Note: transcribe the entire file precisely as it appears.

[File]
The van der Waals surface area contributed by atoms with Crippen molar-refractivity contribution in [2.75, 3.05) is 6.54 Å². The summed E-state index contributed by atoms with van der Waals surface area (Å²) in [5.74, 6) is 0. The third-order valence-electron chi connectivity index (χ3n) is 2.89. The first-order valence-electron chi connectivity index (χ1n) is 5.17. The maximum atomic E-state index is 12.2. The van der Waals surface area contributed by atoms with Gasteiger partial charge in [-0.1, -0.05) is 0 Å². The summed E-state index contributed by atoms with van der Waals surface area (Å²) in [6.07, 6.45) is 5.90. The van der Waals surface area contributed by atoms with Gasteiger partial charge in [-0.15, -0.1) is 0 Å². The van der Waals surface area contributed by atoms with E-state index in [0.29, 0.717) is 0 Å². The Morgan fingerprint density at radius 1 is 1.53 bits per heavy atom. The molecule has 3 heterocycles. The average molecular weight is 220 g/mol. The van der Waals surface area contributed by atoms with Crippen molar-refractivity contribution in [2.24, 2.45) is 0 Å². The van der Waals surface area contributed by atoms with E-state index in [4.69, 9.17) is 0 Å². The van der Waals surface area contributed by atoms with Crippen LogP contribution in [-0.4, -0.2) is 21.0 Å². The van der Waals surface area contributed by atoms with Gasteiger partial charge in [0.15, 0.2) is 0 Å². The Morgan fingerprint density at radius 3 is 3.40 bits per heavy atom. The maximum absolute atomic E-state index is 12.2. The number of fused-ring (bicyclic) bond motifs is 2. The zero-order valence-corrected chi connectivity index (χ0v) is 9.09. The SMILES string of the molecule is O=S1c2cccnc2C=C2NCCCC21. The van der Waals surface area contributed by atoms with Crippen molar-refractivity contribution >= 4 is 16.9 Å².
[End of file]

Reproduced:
The van der Waals surface area contributed by atoms with Crippen molar-refractivity contribution in [2.75, 3.05) is 6.54 Å². The summed E-state index contributed by atoms with van der Waals surface area (Å²) in [5.74, 6) is 0. The third-order valence-electron chi connectivity index (χ3n) is 2.89. The first-order valence-electron chi connectivity index (χ1n) is 5.17. The maximum atomic E-state index is 12.2. The van der Waals surface area contributed by atoms with Gasteiger partial charge in [-0.1, -0.05) is 0 Å². The summed E-state index contributed by atoms with van der Waals surface area (Å²) in [6.07, 6.45) is 5.90. The van der Waals surface area contributed by atoms with Gasteiger partial charge in [-0.15, -0.1) is 0 Å². The van der Waals surface area contributed by atoms with E-state index in [0.29, 0.717) is 0 Å². The Morgan fingerprint density at radius 1 is 1.53 bits per heavy atom. The molecule has 3 heterocycles. The average molecular weight is 220 g/mol. The van der Waals surface area contributed by atoms with Crippen molar-refractivity contribution in [2.24, 2.45) is 0 Å². The van der Waals surface area contributed by atoms with E-state index in [4.69, 9.17) is 0 Å². The van der Waals surface area contributed by atoms with Crippen LogP contribution in [-0.4, -0.2) is 21.0 Å². The van der Waals surface area contributed by atoms with Gasteiger partial charge in [0.15, 0.2) is 0 Å². The Morgan fingerprint density at radius 3 is 3.40 bits per heavy atom. The maximum absolute atomic E-state index is 12.2. The number of fused-ring (bicyclic) bond motifs is 2. The zero-order valence-corrected chi connectivity index (χ0v) is 9.09. The SMILES string of the molecule is O=S1c2cccnc2C=C2NCCCC21. The van der Waals surface area contributed by atoms with Crippen molar-refractivity contribution >= 4 is 16.9 Å².